Since 2010, the Washington Post has been banking on its pedigree and prestige by putting on Q & A sessions with influential Beltway personalities—sponsored by corporations directly involved in the topics of discussion. Event sponsors include Bank of America, Eli Lilly, Qualcomm, WGL Energy, AFLAC, GlaxoSmithKline and UnitedHealth, among others.
These events, billed as “Post Live,” are generally fluffy, non-combative industry hype sessions sponsored by a relevant corporation and quarterbacked by a Washington Post columnist or reporter to lend it gravitas. The ideological scope, as one would expect based on who funds them, ranges from “how capitalism and the US military can be more awesome” to “capitalism and the US military are already awesome.” This ideological capture is seen most starkly in Post Live’s coverage of healthcare and war.
Four events from March, June, September and December of 2016, titled “Securing Tomorrow,” were all sponsored by weapons manufacturer Raytheon and the Center for a New American Security, a DC think tank largely funded by weapons contractors, the US Department of Defense, the Japanese government and US oil companies.
Needless to say, how politicians can slash military budgets and prevent war from happening in the first place were entirely absent from the discussion, as evidenced by videos of the event found on the Post’s website.
The series’ Beltway-friendly banter featured Post columnist David Ignatius, who spoke mostly in the first person plural when talking about the US military, chatting it up with Deputy Secretary of State Robert Work (3/30/16), National Security Advisor Susan Rice (6/10/16), Director of Intelligence James Clapper (9/20/16) and DHS Secretary Jeh Johnson (12/13/16). Opening remarks were given by a representative from Raytheon, the sponsor.
Raytheon, whose bombs were used by Saudi Arabia to kill 140 people attending a wedding in Yemen last October, heavily promoted the event, tweeting out links to the live video stream throughout the day.
Post spokesperson Kris Coratti told FAIR: “The Washington Post draws a hard line between the content of our events, which are developed and run by our newsroom, and our sponsors. Sponsors do not pay our people, nor do they have any say in the programming.”
When FAIR asked how the sponsors could have no say in the programming when they literally give remarks at the program, Coratti responded, “Opening remarks are their own, and not part of the news program.”
That would be hard to discern from the event agenda (posted on Twitter), which sandwiched the “Sponsor Remarks” of Raytheon VP Rick Hunt between the “Welcome Remarks” of the Post’s VP of communications (Coratti herself) and the “Conversation” with Secretary Johnson—all listed in the same typeface.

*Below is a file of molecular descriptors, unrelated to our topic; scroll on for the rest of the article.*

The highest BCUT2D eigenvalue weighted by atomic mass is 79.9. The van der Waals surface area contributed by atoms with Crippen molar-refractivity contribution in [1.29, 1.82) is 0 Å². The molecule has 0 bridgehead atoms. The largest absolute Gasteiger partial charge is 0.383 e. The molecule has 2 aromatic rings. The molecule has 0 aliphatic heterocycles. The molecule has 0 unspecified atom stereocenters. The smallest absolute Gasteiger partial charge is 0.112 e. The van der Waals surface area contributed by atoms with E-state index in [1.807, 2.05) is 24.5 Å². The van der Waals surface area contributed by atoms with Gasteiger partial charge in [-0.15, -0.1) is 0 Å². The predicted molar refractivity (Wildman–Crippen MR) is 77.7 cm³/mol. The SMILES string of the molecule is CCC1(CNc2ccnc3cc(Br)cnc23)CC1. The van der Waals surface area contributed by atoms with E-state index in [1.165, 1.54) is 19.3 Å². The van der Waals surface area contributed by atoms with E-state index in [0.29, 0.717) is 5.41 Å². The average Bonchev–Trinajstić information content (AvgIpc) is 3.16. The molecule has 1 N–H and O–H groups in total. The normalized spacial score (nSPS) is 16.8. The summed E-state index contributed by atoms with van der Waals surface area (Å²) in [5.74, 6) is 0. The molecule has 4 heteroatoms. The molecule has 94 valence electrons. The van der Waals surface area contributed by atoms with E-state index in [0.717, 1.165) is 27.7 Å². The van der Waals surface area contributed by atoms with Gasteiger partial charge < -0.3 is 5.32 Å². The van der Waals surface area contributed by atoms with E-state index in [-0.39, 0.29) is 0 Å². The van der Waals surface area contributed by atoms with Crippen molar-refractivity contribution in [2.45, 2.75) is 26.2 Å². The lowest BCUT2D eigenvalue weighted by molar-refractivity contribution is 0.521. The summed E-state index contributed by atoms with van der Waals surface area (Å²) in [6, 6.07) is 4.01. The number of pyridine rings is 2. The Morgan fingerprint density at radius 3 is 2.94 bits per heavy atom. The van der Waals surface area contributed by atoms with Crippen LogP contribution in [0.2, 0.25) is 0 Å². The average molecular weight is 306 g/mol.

Healthcare is another frequent topic of Post Live events. A session asking “Is Technology Improving Your Health?” (6/14/16) was sponsored by Philips, which describes itself as “a leading health technology company focused on improving people’s health.” A program on “Chasing Cancer” (12/6/16) was presented by AFLAC, an insurance company that specializes in cancer policies, with additional support from Pfizer and Genentech, makers of cancer drugs.
Most recently, a Post Live event on the future of the Affordable Healthcare Act (12/12/16) was sponsored by industry giants GlaxoSmithKline and UnitedHealth. Filled with industry executives, the topic of single-payer healthcare was taboo, as Corporate Crime Reporter’s Russ Mokhiber (1/12/17) noted:
Was anyone who was supportive of single-payer national health insurance invited to participate? No.
And the Post insists that the sponsors had nothing to do with this.
Speaking at that healthcare session last month, GlaxoSmithKline’s Caroline De Marco made it clear that in her company’s view, a Medicare-for-All single-payer system was not an option.
“Maintaining a market-based system with strong collaboration between the government and private sector is the best way to insure patient affordability and access,” De Marco said.
Similarly, at no point in the security series did Ignatius feel the need to interview anyone outside the US military apparatus on how to “secure tomorrow.” No peace advocates, no anti-war voices, no budget skeptics in Congress. Of course, such participants wouldn’t boost the Post’s insider cred, nor would they attract big sponsor dollars from $44 billion weapons contractors.
As with most instances of corporate influence, what makes the Post Live series dodgy isn’t that journalists and business executives all gather in a room and hatch anti-poor and pro-war conspiracies. It’s that such gatherings, by design, exclude any voices that would meaningfully question corporate sponsors or the US apparatchiks who take part. It’s a process of filtering rather than overt collusion; and it’s inherent in a business model that trades on the independence and credibility of a journalistic institution as an alternative revenue stream for their parent corporation.
Please contact the Washington Post and urge it to stop allowing corporations to sponsor events when they have a direct financial interest in the subject.
Washington Post publisher Fred Ryan
Please remember that respectful communication is the most effective.
Adam Johnson is a contributing analyst for FAIR.org. You can find him on Twitter at @AdamJohnsonNYC.